“It’s yet to be seen how the new government will be able to achieve these things when it is intending to raise the prices of essential goods and services,” said Al-Meghawri.

MPs affiliated with Mostaqbal Watan and Homat Watan, the two largest parliamentary parties, supported Madbouli’s reappointment. Arguing it will help maintain stability.

“Prime Minister Mustafa Madbouli led a government which made a number of bold economic reforms and it is important that he remain in office to complete these reforms with a new team of cabinet ministers,” said Tarek Radwan, a leading member of Mostaqbal Watan and head of the Human Rights Committee.

A statement issued by Homat Watan on Monday said Prime Minister Madbouli and his government’s economic team had done a good job softening the economic shocks of the COVID-19 pandemic and wars in Ukraine and Gaza.

Radwan argues that Madbouli should choose “new ministers with new and fresh ideas” capable of curbing inflation and generating higher economic growth rates.

Al-Sisi asked Madbouli’s future cabinet to focus on economic reform, private sector growth and attracting local and foreign investments and to prioritise human development with a focus on education, health and political participation.

To achieve these targets, Radwan believes the cabinet should implement the package of economic and political reforms passed by the National Dialogue, including “changing laws on local councils, parliamentary elections, political parties and human rights to create greater political openness”.

General Coordinator of the National Dialogue Diaa Rashwan said on Saturday that dialogue sessions will resume within days.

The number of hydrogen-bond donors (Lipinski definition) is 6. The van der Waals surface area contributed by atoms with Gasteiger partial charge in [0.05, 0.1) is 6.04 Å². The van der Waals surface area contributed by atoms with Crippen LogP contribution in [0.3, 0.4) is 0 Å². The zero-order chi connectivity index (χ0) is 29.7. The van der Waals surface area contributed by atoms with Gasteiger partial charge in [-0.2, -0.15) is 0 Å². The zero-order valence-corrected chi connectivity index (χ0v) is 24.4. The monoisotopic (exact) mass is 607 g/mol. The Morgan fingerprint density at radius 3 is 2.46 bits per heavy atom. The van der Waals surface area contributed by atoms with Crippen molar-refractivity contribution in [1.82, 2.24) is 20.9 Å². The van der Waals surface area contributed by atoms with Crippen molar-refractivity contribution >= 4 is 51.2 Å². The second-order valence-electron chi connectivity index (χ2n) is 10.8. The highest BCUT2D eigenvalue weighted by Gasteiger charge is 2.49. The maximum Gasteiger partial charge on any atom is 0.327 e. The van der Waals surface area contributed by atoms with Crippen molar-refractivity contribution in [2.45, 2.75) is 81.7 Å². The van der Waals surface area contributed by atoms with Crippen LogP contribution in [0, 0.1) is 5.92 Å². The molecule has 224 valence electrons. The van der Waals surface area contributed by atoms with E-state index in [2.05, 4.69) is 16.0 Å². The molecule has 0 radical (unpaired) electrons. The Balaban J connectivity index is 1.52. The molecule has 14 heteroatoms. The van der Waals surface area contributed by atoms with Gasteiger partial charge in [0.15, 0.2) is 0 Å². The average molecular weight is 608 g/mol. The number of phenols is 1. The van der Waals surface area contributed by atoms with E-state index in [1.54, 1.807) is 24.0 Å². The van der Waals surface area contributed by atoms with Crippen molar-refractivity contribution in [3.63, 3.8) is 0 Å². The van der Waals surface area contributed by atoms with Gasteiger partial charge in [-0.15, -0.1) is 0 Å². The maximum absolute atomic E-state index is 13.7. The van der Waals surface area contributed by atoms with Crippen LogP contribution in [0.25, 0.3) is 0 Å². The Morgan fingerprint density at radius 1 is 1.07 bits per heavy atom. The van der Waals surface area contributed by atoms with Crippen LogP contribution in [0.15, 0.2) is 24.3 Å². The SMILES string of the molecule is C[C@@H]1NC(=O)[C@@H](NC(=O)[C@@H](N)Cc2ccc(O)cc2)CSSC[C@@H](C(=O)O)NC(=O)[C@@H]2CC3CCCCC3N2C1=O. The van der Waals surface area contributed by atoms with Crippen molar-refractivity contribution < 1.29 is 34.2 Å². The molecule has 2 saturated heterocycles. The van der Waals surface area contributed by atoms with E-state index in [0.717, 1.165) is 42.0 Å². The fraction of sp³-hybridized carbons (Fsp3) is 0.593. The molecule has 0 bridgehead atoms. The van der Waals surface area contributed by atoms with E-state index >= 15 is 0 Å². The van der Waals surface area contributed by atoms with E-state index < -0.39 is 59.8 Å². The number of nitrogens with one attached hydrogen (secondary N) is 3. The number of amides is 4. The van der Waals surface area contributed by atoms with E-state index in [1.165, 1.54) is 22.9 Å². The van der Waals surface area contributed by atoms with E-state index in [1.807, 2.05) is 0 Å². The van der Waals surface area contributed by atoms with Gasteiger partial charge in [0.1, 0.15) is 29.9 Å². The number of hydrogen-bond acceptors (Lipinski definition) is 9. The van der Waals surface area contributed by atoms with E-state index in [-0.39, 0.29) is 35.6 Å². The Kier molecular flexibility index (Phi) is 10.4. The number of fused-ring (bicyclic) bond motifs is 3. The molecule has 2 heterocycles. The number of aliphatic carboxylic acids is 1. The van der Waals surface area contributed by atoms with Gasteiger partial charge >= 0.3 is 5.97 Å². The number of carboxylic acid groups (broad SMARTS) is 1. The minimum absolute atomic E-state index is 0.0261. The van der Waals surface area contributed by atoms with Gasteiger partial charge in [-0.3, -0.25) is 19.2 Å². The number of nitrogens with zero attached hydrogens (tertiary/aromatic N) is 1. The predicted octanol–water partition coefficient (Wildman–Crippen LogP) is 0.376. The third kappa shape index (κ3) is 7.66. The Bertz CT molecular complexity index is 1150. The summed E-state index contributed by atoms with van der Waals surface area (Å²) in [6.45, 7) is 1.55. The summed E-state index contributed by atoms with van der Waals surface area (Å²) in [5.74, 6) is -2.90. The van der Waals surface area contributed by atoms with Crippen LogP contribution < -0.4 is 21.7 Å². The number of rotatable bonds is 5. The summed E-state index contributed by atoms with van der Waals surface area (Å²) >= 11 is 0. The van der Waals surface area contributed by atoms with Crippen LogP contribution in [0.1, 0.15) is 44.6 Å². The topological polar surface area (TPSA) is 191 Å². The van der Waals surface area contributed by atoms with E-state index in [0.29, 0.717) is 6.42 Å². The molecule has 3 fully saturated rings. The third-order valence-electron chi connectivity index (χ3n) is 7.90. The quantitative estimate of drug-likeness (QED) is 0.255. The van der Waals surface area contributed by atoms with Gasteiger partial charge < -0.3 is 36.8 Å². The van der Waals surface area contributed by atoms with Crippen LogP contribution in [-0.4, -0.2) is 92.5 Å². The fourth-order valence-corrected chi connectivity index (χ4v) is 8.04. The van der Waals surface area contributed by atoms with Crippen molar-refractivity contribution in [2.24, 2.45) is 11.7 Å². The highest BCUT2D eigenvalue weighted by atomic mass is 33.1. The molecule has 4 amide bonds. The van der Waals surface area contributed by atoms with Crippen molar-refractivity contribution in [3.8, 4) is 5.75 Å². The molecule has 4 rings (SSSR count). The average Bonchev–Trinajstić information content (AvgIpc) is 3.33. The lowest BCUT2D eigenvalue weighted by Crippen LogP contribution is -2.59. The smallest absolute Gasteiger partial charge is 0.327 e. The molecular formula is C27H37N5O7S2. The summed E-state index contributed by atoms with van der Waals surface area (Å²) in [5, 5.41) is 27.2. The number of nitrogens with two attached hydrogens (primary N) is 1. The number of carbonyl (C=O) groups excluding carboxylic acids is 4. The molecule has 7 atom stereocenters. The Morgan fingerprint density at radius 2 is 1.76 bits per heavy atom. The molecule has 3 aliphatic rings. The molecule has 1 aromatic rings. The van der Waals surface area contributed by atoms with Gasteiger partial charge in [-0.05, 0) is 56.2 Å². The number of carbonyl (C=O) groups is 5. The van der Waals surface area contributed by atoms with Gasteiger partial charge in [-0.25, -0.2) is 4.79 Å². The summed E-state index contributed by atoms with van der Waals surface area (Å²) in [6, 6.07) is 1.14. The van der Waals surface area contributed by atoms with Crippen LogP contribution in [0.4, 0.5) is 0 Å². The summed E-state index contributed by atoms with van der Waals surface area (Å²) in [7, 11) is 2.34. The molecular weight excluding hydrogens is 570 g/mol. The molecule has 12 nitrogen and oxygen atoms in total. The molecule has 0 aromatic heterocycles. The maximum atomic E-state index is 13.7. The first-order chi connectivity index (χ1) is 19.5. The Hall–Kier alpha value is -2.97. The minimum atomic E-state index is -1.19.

President Al-Sisi also asked the new government to reinforce security and stability, continue the fight against terrorism and support the reform of religious discourse.

Radwan says the ongoing Israel war on Gaza and the threat of Palestinians being displaced into Sinai have been taking a toll on Egypt and that “under the new government, Cairo will continue to play a key role in mediating peace talks between the Israelis and Palestinians”.

There is no immediate indication who will be leaving or joining the new cabinet. Bakri predicts many new faces while senator and Chief Editor Al-Shorouk newspaper Emadeddin Hussein expects at least 12 of the cabinet’s 32 ministers to change, including the ministers of supply, industry, education, higher education, tourism, culture, environment and electricity. Hussein also anticipates that the minister of finance, planning and international cooperation will retain their positions.

Under article 146 of the constitution, the president in consultation with the prime minister is responsible for naming the ministers of defence, interior, foreign affairs and justice.

Madbouli’s cabinet has been reshuffled four times since he first formed a government in 2018.

* A version of this article appears in print in the 6 June, 2024 edition of Al-Ahram Weekly